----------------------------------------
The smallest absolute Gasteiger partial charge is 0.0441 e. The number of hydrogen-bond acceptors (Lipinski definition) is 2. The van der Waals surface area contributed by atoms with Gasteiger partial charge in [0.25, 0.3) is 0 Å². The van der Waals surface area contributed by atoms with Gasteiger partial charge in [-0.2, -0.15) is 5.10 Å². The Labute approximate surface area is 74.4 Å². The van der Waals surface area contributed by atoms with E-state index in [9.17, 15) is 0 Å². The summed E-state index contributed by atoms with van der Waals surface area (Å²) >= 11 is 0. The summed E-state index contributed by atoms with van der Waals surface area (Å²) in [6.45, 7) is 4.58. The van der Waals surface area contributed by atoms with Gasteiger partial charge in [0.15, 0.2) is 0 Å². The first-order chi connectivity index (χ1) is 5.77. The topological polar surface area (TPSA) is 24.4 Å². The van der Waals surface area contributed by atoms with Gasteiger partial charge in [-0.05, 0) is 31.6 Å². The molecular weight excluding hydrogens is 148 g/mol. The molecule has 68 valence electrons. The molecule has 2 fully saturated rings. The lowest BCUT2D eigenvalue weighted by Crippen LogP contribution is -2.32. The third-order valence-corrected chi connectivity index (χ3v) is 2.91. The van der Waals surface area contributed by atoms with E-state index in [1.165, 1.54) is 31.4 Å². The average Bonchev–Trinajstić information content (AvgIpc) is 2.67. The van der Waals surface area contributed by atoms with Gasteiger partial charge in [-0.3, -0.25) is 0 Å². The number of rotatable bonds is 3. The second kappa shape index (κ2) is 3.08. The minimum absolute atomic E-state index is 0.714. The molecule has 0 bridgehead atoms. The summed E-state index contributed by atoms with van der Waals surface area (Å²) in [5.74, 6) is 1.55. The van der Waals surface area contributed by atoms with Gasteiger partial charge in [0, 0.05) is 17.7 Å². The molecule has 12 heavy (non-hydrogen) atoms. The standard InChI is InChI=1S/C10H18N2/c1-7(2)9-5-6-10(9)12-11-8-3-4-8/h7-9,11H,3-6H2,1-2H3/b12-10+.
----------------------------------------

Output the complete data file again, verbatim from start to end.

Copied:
The smallest absolute Gasteiger partial charge is 0.0441 e. The number of hydrogen-bond acceptors (Lipinski definition) is 2. The van der Waals surface area contributed by atoms with Gasteiger partial charge in [0.25, 0.3) is 0 Å². The van der Waals surface area contributed by atoms with Gasteiger partial charge in [-0.2, -0.15) is 5.10 Å². The Labute approximate surface area is 74.4 Å². The van der Waals surface area contributed by atoms with E-state index in [9.17, 15) is 0 Å². The summed E-state index contributed by atoms with van der Waals surface area (Å²) >= 11 is 0. The summed E-state index contributed by atoms with van der Waals surface area (Å²) in [6.45, 7) is 4.58. The van der Waals surface area contributed by atoms with Gasteiger partial charge in [0.15, 0.2) is 0 Å². The first-order chi connectivity index (χ1) is 5.77. The topological polar surface area (TPSA) is 24.4 Å². The van der Waals surface area contributed by atoms with Gasteiger partial charge in [-0.05, 0) is 31.6 Å². The molecular weight excluding hydrogens is 148 g/mol. The molecule has 68 valence electrons. The molecule has 2 fully saturated rings. The lowest BCUT2D eigenvalue weighted by Crippen LogP contribution is -2.32. The third-order valence-corrected chi connectivity index (χ3v) is 2.91. The van der Waals surface area contributed by atoms with E-state index in [1.165, 1.54) is 31.4 Å². The average Bonchev–Trinajstić information content (AvgIpc) is 2.67. The van der Waals surface area contributed by atoms with Gasteiger partial charge in [-0.3, -0.25) is 0 Å². The number of rotatable bonds is 3. The second kappa shape index (κ2) is 3.08. The minimum absolute atomic E-state index is 0.714. The molecule has 0 bridgehead atoms. The summed E-state index contributed by atoms with van der Waals surface area (Å²) in [5.74, 6) is 1.55. The van der Waals surface area contributed by atoms with Gasteiger partial charge in [0, 0.05) is 17.7 Å². The molecule has 12 heavy (non-hydrogen) atoms. The standard InChI is InChI=1S/C10H18N2/c1-7(2)9-5-6-10(9)12-11-8-3-4-8/h7-9,11H,3-6H2,1-2H3/b12-10+.